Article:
Tony Romo, Joe Flacco Prove Elite QBs Hold All Cards in Contract Negotiations

Knox BardeenNFC South Lead WriterApril 10, 2013

LAKE BUENA VISTA, FL - FEBRUARY 04:  In this handout photo provided by Disney Parks, Super Bowl XLVII MVP Joe Flacco rides with Mickey Mouse in a parade through the Magic Kingdom at Walt Disney World Resort February 4, 2013 in Lake Buena Vista, Florida.  Flacco led his Baltimore Ravens to a 34-31 win over the San Francisco 49ers last night in New Orleans.  After the game, Flacco starred in a commercial where he proclaimed 'I'm Going to Disney World!'  (Photo by Matt Stroshane/Disney Parks via Getty Images)
Handout/Getty Images

Baltimore Ravens quarterback Joe Flacco just signed a six-year, $120.6 million contract that featured a $29 million signing bonus, $52 million in guaranteed money and turned the Super Bowl MVP into the highest-paid NFL player ever.

Not too long after Flacco got paid, Dallas Cowboys quarterback Tony Romo inked a seven-year, $119.5 million deal that shocked Dallas Morning News columnist Rick Gosselin, who thought Romo’s deal would “max out and he would get $90 million dollars.”

Quarterbacks in the NFL are in absolute total control when it comes to contract negotiations with their respective teams. They hold all the cards.

But only the elite quarterbacks are afforded this luxury.

While Flacco and Romo are setting the standard for the way quarterbacks at the top of their craft are treated financially, passers who aren’t a team’s “golden boy” get no love at all.

Take Tampa Bay Buccaneers quarterback Josh Freeman as an example.

Freeman was one of 11 quarterbacks last season that threw for over 4,000 yards (4,065 to be exact) and is about to enter the final year of his rookie contract with the Buccaneers. Instead of signing a new, lengthy deal with the team's quarterback, Tampa Bay general manager Mark Dominik is in “no rush” to put pen to paper, according to an interview on 620 WDAE in Tampa.

Finding himself in the same situation Flacco was in entering the 2012 season, Freeman is going to have to play, and play extremely well, for his new contract. And the Buccaneers seem to be willing to roll the dice by letting Freeman hit the free-agent market, even though that move backfired on Baltimore.

Before Flacco became one of the most successful playoff passers and before he captured an MVP trophy for leading the Ravens to a Super Bowl win, he was a sub-60-percent passer (57.6-percent completion rate in 2011) and ranked No. 12 in the league with 3,610 passing yards.

The Ravens thought they held negotiating power over Flacco and played hardball in contract negotiations. Flacco won the game of contract chicken, won the Super Bowl and made an estimated $5 million more per year because of it, sources told Robert Klemko of USA Today:

According to the person, the season-long negotiating hiatus made the difference between Flacco playing for $20.1 million per season instead of $15 million annually, suggesting last year's proposal maxed out at approximately $90 million, though the sides couldn't agree on a final number.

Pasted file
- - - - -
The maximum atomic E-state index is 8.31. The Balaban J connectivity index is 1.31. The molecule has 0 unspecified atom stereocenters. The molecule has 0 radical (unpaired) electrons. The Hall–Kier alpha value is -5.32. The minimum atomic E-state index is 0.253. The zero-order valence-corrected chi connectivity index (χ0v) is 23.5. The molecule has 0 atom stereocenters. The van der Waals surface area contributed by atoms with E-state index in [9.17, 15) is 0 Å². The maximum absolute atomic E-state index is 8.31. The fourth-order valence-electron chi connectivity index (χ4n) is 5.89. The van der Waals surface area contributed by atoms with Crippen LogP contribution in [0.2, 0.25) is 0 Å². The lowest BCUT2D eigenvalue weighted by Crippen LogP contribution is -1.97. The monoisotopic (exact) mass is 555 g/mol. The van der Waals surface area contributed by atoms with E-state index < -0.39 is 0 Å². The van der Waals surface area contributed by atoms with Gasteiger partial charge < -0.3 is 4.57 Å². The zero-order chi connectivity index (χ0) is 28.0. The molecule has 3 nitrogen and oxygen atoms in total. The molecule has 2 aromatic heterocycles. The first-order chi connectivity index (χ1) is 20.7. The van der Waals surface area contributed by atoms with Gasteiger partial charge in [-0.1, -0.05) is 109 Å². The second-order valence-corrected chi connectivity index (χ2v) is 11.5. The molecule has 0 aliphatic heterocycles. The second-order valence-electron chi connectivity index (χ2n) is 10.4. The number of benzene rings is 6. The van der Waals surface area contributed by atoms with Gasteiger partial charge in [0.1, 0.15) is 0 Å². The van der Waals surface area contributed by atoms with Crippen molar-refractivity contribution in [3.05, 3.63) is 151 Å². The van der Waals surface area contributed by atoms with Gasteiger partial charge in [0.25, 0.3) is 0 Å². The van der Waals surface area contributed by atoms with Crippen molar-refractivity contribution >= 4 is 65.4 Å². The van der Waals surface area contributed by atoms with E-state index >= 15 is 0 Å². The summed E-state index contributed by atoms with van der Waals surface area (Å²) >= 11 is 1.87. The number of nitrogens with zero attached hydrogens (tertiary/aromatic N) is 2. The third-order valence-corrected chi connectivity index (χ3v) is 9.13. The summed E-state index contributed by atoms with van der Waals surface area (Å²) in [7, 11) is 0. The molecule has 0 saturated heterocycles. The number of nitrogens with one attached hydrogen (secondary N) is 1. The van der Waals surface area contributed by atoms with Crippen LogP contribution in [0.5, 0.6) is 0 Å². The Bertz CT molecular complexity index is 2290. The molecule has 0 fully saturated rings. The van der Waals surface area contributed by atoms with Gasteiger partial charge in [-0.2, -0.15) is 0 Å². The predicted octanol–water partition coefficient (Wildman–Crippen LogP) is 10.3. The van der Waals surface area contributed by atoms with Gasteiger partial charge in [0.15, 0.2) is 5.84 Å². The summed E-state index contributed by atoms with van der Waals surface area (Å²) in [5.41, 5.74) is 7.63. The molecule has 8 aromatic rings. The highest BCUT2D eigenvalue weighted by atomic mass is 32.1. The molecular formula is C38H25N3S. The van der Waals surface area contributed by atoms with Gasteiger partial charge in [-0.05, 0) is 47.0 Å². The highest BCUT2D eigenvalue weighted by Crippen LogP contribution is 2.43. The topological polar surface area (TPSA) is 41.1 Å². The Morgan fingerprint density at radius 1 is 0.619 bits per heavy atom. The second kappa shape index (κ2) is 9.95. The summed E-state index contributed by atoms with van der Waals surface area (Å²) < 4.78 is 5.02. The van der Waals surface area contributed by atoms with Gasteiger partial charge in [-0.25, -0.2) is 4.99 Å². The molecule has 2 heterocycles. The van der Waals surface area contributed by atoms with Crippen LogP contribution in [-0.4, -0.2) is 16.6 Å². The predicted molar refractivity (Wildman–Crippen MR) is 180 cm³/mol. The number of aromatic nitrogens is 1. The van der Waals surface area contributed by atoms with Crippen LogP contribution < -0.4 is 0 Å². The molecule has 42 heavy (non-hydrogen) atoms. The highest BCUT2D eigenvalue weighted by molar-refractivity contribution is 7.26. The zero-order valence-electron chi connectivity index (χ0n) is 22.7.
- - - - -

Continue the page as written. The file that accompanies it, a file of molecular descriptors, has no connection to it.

Had Flacco not led the Ravens to a championship, he’d likely not be carrying around the NFL’s largest checkbook. But success breeds power at the negotiating table. Flacco gambled with his 2012 season and gained considerable leverage along the way.

Before you shudder at the notion of Romo being elite, remember that in each of his last three healthy seasons (in 2010 Romo only played six games) he threw for well over 4,000 yards and was a top-seven quarterback or better in regard to passing yards. Romo doesn’t have the playoff resume that Flacco has, and that’s reflected in the difference in the two contracts. But both agents were able to persuade the Ravens and Cowboys to fork over an amount of cash worthy of the signal-calling elite.

Freeman’s agent won’t be able to pull out the elite card.

Even though Freeman finished ninth in passing yards in 2012, he was wildly erratic throughout the season. While most young passers who put up the numbers he did last season are considered franchise quarterbacks, head coach Greg Schiano is reportedly not sold on Freeman’s ability.

Schiano told the Tampa Bay Times that Freeman could win a Super Bowl, but then went and made it a point to tell the world the Buccaneers were bringing in competition for him. Coaches who are absolutely sold on their quarterback being the future of the franchise don’t make that move.

There’s a trend that elite quarterbacks can basically fill out a blank check in contract negotiations. Peyton Manning had no trouble signing a five-year, $96 million deal with the Denver Broncos after missing the previous season. New Orleans Saints quarterback Drew Brees slapped the franchise’s front office around en route to negotiating his five-year, $100 million deal.

Put up the numbers and bring in lots of meaningful wins, and teams will bend over backwards (even to the detriment of the franchise’s future financial freedom) to sign an elite quarterback. When you’re at the top of the food chain (as just a handful of quarterbacks are), you hold all the cards in contract negotiations.

When you’re not yet an elite option at quarterback, you’re going to have to fight for table scraps. But as Flacco showed, if you fight hard enough and win, teams will break the bank for your services.


Knox Bardeen is the NFC South lead writer for Bleacher Report and the author of “100 Things Falcons Fans Should Know & Do Before they Die.” Be sure to follow Knox on Twitter.